Ever wonder how some shots were conceptualized? We wanted to take a look beyond the just the camera settings and lighting setup to delve into the mind of the photographer. While some shots are seen and conceived in a single moment, others are developed over time through inspired imagery or trial and error. We asked 10 photographers to give us an inside look behind the creative process of a most favorite recent image.

Charmi Patel Pena – Website | Instagram

“I am always looking to make use of strange light. This reception room had light everywhere because of the lights being used to project on walls – But when I moved closer to the light I realized when it was more concentrated it was a rainbow! I asked my bride to come step in place and while it was beautiful, something was still missing. I had my assistant add a touch of warm video light from camera left (didn’t want too much competition for the rainbow!), focused on my brides lashes and I got my rainbow!”

Lanny & Erika Mann – Website | Instagram

“This photo was taken at a beach in India. I shot this at f11, in order to get the foreground and background in focus. Lanny had the kids racing back and forth along the beach, as I composed this photo through the soccer game taking place on the beach. The kids were unaware this photo was being taken. Had they known, they would not have cooperated. I probably took about 250 frames trying to get this one, where the silhouettes are all separated and the ball is not quite touching the foot.”

Pye Jirsa – Website | Instagram

“I wanted to create this shot safely. To do that, I took a shot of my couple lit with what I dub the 2-light hollywood setup with the lights behind the couple, angled in towards the opposite person’s face. Then, using an in-camera double exposure, I took the second shot of the bridge leaving space in the frame for the couple at the bottom. This allowed us to get the shot of the bridge leading down and into the couple, without actually having the couple stand in the street.”

Ralf Czogallik – Website | Instagram

“This was fun to do! I saw the sunlight just in between the rusty panels. I placed the couple there and everyone that passed me looked at what I was shooting. Love the simplicity of this one.”

Jason & Chasnie Vinson – Website | Instagram

“A local museum had a small piece setup on a hiking trail that we were using for an engagement shoot. The piece was basically a large sheet of circular mirrors. So I placed the couple in front of the sheet letting the sun shine through between the pieces of mirror. I wanted a bit more light and color on the sheet and couple though, so I brought in a Godox AD200’ with Magmod CTO Gel and MagSphere. I fired the light into the sheet and then some of the light reflected off the sheet into the couple. From there, I used a folding mirror to reflect some of the tree tops beneath the couple.”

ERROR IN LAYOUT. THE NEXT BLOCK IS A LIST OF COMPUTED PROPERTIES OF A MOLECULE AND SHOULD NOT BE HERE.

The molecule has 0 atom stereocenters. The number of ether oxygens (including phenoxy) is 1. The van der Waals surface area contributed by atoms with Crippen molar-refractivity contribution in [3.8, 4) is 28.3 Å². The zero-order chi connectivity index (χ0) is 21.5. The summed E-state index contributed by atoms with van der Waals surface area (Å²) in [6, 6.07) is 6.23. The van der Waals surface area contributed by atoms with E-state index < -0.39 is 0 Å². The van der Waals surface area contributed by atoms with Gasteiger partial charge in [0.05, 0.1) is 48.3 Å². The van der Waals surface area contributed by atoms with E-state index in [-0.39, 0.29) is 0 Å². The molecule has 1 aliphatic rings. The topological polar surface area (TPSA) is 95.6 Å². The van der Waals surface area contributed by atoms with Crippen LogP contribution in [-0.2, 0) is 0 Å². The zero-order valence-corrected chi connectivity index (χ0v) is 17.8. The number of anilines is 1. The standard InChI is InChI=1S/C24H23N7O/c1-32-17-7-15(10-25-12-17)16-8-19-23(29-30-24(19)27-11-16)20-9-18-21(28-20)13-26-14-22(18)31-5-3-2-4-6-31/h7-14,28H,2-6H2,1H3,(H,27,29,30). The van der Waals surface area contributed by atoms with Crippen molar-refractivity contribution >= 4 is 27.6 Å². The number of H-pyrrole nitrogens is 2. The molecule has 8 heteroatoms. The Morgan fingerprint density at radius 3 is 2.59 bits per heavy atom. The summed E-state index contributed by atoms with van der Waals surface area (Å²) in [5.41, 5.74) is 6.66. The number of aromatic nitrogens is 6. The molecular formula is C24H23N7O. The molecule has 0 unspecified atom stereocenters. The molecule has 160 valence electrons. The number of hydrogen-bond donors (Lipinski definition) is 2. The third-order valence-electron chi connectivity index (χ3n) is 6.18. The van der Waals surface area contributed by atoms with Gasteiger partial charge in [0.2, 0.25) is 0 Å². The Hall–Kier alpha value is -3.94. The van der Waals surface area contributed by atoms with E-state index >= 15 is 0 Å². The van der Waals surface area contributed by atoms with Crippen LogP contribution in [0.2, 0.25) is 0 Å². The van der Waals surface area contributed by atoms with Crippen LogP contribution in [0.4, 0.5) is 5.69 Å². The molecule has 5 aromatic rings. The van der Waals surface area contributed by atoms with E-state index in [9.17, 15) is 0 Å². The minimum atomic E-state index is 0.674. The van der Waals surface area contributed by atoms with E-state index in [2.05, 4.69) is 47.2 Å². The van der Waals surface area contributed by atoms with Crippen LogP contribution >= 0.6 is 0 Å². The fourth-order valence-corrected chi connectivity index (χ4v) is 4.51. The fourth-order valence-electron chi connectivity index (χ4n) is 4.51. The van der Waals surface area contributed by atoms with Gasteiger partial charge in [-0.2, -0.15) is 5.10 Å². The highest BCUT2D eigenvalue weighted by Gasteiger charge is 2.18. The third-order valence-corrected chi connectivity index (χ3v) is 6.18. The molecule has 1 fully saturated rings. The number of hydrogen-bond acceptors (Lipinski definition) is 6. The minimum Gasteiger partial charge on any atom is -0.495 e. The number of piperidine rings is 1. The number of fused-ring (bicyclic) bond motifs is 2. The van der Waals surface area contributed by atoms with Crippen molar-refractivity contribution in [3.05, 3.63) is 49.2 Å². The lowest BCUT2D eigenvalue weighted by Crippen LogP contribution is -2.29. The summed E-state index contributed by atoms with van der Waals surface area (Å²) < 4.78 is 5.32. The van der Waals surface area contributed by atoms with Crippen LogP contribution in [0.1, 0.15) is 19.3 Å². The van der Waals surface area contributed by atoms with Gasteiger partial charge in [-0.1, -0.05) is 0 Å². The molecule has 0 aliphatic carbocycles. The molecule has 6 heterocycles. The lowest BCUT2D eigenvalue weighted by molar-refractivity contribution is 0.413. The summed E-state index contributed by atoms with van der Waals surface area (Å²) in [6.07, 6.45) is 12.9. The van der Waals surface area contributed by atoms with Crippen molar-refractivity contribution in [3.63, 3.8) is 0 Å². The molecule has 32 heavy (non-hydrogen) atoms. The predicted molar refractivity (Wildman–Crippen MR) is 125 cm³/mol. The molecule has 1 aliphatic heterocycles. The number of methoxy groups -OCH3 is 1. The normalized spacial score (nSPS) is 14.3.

Sean LeBlanc – Website | Instagram

“This photograph was taken in Palma Mallorca, Spain with an amazing couple that lives on the island. As we walked around for their portrait session, I noticed this underground tunnel which I thought would work very well for a silhouette. The afternoon sun lit up the stairway behind the doorway which back lit the couple’s upper body and created a silhouette. I used an off camera flash to light up the floor to add some dimension to the photograph. I then carefully positioned my clients to use the door way as a frame and shot through their interaction. Everything just came together… Shot on a Nikon D750, 35mm F1.4 at F4.8, 1/180 sec, ISO 400. If you are interested in learning more, I have two workshops coming up this Fall 2019 (Calgary, Alberta in September and Los Angeles, California in October).”

Brian Mullins – Website | Instagram

“I love building photos in layers.. light, composition, moment (in that order). For this example, it was a wedding in the Virgin Islands so I was traveling light (no light stands, etc) so I was using mostly available light. For this shot, I closed the white sheer curtains to help diffuse the light a bit. In the opposite corner of the room, there was a wall mirror set fairly close to the corner. I spent some time working on getting the “split” (which are the curtains and mirror frame) directly in the center of the frame.”

Amii & Andy Kauth – Website | Instagram

“This is an in-camera double exposure (natural light, Nikon D750), from a recent family session (husband and wife and their two “kids”). This was one of their favorite photographs from the session, which they had printed to display in their new home. For them it represents the importance their dogs play in their lives, a hiking/fishing buddy for him and a bedside hero for her as she battled (and defeated!) cancer. Learn how we create double exposures here!”

Megan Loeks – Website | Instagram

“This is a self portrait of an everyday moment with my daughter. My camera was placed on a tripod in the shadows behind me. What parts were visible, I removed in post.”

Dave Paek – Website | Instagram

“Here’s a photo I’m particularly proud of not only because it was my first birth shoot but also because the client trusted me with shooting her engagement, boudoir, wedding, bump, maternity, and her baby’s one year portrait. I was able to get close and get this photo because I had her trust.”